The story is about female friendship first and foremost, touching on a few coming-of-age moments such as trying alcohol and starting to see parents as human beings. These girls have turned to punk because they are outsiders by nature, and they’re proud of it. They’re scathing of mainstream music and they talk about politics and environmental issues. The day they first heard the Clash they all cut their hair into spikes and dyed it black. But they’re also a little socially awkward, reliant on each other because they can’t really talk to anyone else.

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Leaving behind me a thousand little phantoms in my image

vagabondThe Vagabond
by Colette
translated from French by Enid McLeod

I love Colette. This slim, seemingly simple novel is beautifully told and explores in great detail the psychological weight of the decisions we make.

Renée is a music-hall dancer in Paris. Divorced and in her 30s, she has to perform in seedy venues late at night to pay her rent but she doesn’t mind that. In fact, she quite enjoys it, though it does give her a great fear of getting old, knowing as she does that it is her looks and not her talent that the crowds are attracted to. For now she has an agent who keeps her in work and a regular partner called Brague, a mime who designs and choreographs their act.

“Behold me then, just as I am! This evening I shall not be able to escape the meeting in the long mirror, the soliloquy which I have a hundred times avoided, accepted, fled from, taken up again, and broken off…Behold me then, just as I am! Alone, alone, and for the rest of my life, no doubt. Already alone; it’s early for that.”

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One of them would die first

birthday-storiesBirthday Stories
selected by Haruki Murakami
Japanese text translated by Jay Rubin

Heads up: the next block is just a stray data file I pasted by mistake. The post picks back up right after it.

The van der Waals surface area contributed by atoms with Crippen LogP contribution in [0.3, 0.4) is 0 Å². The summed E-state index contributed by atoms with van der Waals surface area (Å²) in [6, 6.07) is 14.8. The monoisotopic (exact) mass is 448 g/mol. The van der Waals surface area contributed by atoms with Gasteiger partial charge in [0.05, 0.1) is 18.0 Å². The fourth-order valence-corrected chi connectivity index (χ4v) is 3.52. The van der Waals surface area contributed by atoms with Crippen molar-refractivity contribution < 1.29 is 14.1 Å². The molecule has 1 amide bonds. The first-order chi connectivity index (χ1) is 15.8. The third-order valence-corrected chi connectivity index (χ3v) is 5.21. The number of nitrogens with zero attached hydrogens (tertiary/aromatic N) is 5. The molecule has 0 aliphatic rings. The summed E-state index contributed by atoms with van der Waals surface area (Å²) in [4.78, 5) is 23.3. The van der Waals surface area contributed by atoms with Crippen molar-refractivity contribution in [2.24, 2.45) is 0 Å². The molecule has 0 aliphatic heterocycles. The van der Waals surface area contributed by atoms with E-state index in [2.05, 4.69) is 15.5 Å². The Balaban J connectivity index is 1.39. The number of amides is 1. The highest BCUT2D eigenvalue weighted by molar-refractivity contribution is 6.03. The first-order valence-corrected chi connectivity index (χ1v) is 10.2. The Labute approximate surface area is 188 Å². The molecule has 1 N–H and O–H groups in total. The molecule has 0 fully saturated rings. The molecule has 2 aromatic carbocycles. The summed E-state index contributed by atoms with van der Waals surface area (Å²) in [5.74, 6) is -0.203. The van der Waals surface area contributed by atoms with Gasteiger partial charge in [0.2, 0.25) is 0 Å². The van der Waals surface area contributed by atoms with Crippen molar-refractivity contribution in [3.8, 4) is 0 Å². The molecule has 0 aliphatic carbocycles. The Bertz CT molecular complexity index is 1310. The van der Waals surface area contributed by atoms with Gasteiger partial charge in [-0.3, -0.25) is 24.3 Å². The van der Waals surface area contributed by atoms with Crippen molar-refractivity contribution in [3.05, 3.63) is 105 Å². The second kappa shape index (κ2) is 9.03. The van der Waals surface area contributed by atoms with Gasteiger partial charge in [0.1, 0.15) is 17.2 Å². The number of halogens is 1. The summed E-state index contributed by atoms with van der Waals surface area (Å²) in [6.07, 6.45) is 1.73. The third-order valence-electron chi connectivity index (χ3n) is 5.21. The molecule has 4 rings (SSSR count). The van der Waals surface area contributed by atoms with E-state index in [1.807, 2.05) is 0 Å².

When rearranging my TBR on my new shelves just before my birthday, I spotted this title that seemed like it would be pretty appropriate birthday reading. Even more appropriately, today is the birthday of the book’s editor, Haruki Murakami (happy 67th birthday Haruki!). This slim collection of 13 short stories is not the most cheerful but it provides a good introduction to a variety of authors.

The book started life as a collection of works in English translated into Japanese by Murakami, with an added short story of his own that he wrote specially. For this English edition he has written an introduction about the curation process and perhaps reading this first gave me a slightly negative start. First, Murakami freely admits that he is not a big birthday person himself and that the stories he found tend to be dark and unhappy. Second, he struggled to find enough stories and ended up asking friends, editors and agents for ideas, which does not suggest a rich treasure trove from which to curate a “best of”. But it’s a nice idea and there were a couple of authors here – David Foster Wallace and Claire Keegan – who I’d been meaning to give a try, so this seemed like a good route.

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Sunday Salon: Getting the New Year going

The Sunday SalonIt’s been mostly a good start to 2016 for me. I got through the first week back at work with not only no major mishaps but also no major stresses, which is nice. I’ve got another year older but don’t feel it, which is also good. I’ve just had a lovely weekend away with friends. The only negative is my apparent lack of attention span to any one book. It’s not that I’m not reading, I just seem to have picked a couple of giants to start the year with, and then I got disheartened that I wouldn’t finish a book for several weeks, so I started yet another book. I did finish that one, and I’ll try to review it this week as it has a certain timeliness factor.

I did gain a few books for my birthday, which is inevitable and I am not at all upset about it, but it’s probably for the best that it’s a much smaller pile than I got for Christmas!

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New Year TBR clearout

New bookcase - ready and waiting.
New bookcase – ready and waiting.

Happy New Year! For 2016 I have set my Goodreads challenge to 80 books (I don’t really use it as a target so much as a counter to check against my spreadsheet. Last year I was somehow 6 books out, so I either read 85 books or 91. Or maybe a number inbetween!). I have already made a good start on my primary aim to reduce my TBR by giving it a good old clearout.

For my birthday my Dad bought me a set of shelves for the master bedroom, which gave me the perfect opportunity to collect my unread books from the spare room and give them a thorough sorting before re-shelving them in their new home.

I thought I would struggle to discard any of my books so I gave myself the rule that I would remove anything I’ve had for more than 10 years. I’m not sure if I quite stuck to that but I actually found it fairly easy to set aside no less than 35 books! These are mostly older classics, with a handful of freebies and other books I’ve tried once and decided not to give a second chance to.